A friend has asked me whether I see any similarities between Jeremy Corbyn, the leader of today’s Labour Party in England and John Maynard Keynes, so far the most quoted economist of the last century.
My answer is that they are very similar in having what can only be interpreted — from everything that is known about them — as a genuine sympathy for the poor. Also, their policies — injecting more printed money into the consumer demand side of the economy — are almost identical.
Even though they both hailed from middle-class parents of about the same socio-economic level they both went in opposite career directions as soon as they left school.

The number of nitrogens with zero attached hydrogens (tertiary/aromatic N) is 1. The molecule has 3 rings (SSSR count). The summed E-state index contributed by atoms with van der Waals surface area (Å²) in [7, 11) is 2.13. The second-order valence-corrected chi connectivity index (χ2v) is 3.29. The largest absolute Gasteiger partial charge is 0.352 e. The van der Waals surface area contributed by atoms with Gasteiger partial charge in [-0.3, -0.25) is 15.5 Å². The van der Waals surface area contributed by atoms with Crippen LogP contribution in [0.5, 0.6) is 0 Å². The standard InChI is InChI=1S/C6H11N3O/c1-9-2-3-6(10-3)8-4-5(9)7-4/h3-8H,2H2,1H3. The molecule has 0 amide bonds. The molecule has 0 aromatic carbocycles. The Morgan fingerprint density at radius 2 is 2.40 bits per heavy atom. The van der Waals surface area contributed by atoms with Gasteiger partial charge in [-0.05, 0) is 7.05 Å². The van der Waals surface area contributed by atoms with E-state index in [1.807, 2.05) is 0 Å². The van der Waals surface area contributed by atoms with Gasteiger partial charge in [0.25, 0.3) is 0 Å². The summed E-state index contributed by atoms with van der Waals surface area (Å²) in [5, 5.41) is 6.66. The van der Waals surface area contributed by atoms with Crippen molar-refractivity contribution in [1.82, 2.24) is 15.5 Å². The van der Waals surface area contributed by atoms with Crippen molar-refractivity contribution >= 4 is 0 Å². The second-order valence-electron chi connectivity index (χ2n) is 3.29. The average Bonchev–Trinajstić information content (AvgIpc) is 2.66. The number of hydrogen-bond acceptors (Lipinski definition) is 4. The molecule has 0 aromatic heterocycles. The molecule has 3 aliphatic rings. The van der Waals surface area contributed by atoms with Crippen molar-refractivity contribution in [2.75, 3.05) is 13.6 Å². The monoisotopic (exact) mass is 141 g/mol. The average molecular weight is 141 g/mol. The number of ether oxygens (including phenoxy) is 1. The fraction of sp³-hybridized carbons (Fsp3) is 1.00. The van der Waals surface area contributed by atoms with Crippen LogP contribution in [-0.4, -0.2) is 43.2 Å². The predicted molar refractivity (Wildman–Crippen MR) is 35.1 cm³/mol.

Not surprisingly, their motivations have been entirely different. Corbyn’s candidature for the leadership of the Labour Party had to be thrust on him. He’d previously spent 30 years as an MP as a thorn in the side of whatever government, Labour or Tory, happened to be in power with absolutely no attempt for preferment.
In contrast, Keynes rapidly leaped upwards as a young man and, long before he was 30 years of age, was a member of the social elite — indeed on close terms with the highest levels of the social, political and business elite in Edwardian England. Whatever he did and wrote was impelled by personal publicity.
This doesn’t detract in any way from Keynes’s sincere feelings for the poor but his feelings were strictly from on high — to be compared with Corbyn who, by the way he rides a bike, dresses, speaks and the friends he makes, regards himself as a fellow worker.
A whole book could be written on the Corbyn-Keynes theme but the above will have to do for the present.